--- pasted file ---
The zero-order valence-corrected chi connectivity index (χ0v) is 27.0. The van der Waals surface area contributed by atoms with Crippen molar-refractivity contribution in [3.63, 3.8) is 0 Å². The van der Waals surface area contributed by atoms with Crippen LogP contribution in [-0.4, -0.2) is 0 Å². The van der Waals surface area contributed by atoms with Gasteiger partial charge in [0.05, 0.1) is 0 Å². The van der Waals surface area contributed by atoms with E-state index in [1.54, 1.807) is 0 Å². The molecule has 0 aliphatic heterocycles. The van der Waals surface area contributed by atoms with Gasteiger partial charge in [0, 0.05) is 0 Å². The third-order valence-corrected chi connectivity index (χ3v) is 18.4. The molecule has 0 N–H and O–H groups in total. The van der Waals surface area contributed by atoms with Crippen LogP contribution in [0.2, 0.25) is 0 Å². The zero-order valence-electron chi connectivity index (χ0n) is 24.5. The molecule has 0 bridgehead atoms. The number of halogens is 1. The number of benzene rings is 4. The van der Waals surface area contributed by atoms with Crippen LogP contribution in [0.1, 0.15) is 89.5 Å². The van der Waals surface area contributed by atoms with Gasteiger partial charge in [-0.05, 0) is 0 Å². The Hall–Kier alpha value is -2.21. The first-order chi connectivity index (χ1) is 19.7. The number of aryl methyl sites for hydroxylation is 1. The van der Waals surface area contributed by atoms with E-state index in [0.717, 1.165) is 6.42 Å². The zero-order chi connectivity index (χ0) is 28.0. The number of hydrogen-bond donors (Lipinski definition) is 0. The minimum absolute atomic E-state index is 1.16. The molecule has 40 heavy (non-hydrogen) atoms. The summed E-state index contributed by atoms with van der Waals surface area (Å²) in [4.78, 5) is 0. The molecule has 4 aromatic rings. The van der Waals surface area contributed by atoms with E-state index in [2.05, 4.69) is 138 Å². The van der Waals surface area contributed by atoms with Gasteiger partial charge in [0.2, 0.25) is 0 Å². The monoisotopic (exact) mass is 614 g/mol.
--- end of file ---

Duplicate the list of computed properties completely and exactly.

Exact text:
The zero-order valence-corrected chi connectivity index (χ0v) is 27.0. The van der Waals surface area contributed by atoms with Crippen molar-refractivity contribution in [3.63, 3.8) is 0 Å². The van der Waals surface area contributed by atoms with Crippen LogP contribution in [-0.4, -0.2) is 0 Å². The van der Waals surface area contributed by atoms with Gasteiger partial charge in [0.05, 0.1) is 0 Å². The van der Waals surface area contributed by atoms with E-state index in [1.54, 1.807) is 0 Å². The molecule has 0 aliphatic heterocycles. The van der Waals surface area contributed by atoms with Gasteiger partial charge in [0, 0.05) is 0 Å². The third-order valence-corrected chi connectivity index (χ3v) is 18.4. The molecule has 0 N–H and O–H groups in total. The van der Waals surface area contributed by atoms with Crippen LogP contribution in [0.2, 0.25) is 0 Å². The zero-order valence-electron chi connectivity index (χ0n) is 24.5. The molecule has 0 bridgehead atoms. The number of halogens is 1. The number of benzene rings is 4. The van der Waals surface area contributed by atoms with Crippen LogP contribution in [0.1, 0.15) is 89.5 Å². The van der Waals surface area contributed by atoms with Gasteiger partial charge in [-0.05, 0) is 0 Å². The Hall–Kier alpha value is -2.21. The first-order chi connectivity index (χ1) is 19.7. The number of aryl methyl sites for hydroxylation is 1. The van der Waals surface area contributed by atoms with E-state index in [0.717, 1.165) is 6.42 Å². The zero-order chi connectivity index (χ0) is 28.0. The number of hydrogen-bond donors (Lipinski definition) is 0. The minimum absolute atomic E-state index is 1.16. The molecule has 40 heavy (non-hydrogen) atoms. The summed E-state index contributed by atoms with van der Waals surface area (Å²) in [4.78, 5) is 0. The molecule has 4 aromatic rings. The van der Waals surface area contributed by atoms with E-state index in [2.05, 4.69) is 138 Å². The van der Waals surface area contributed by atoms with Gasteiger partial charge in [0.2, 0.25) is 0 Å². The monoisotopic (exact) mass is 614 g/mol.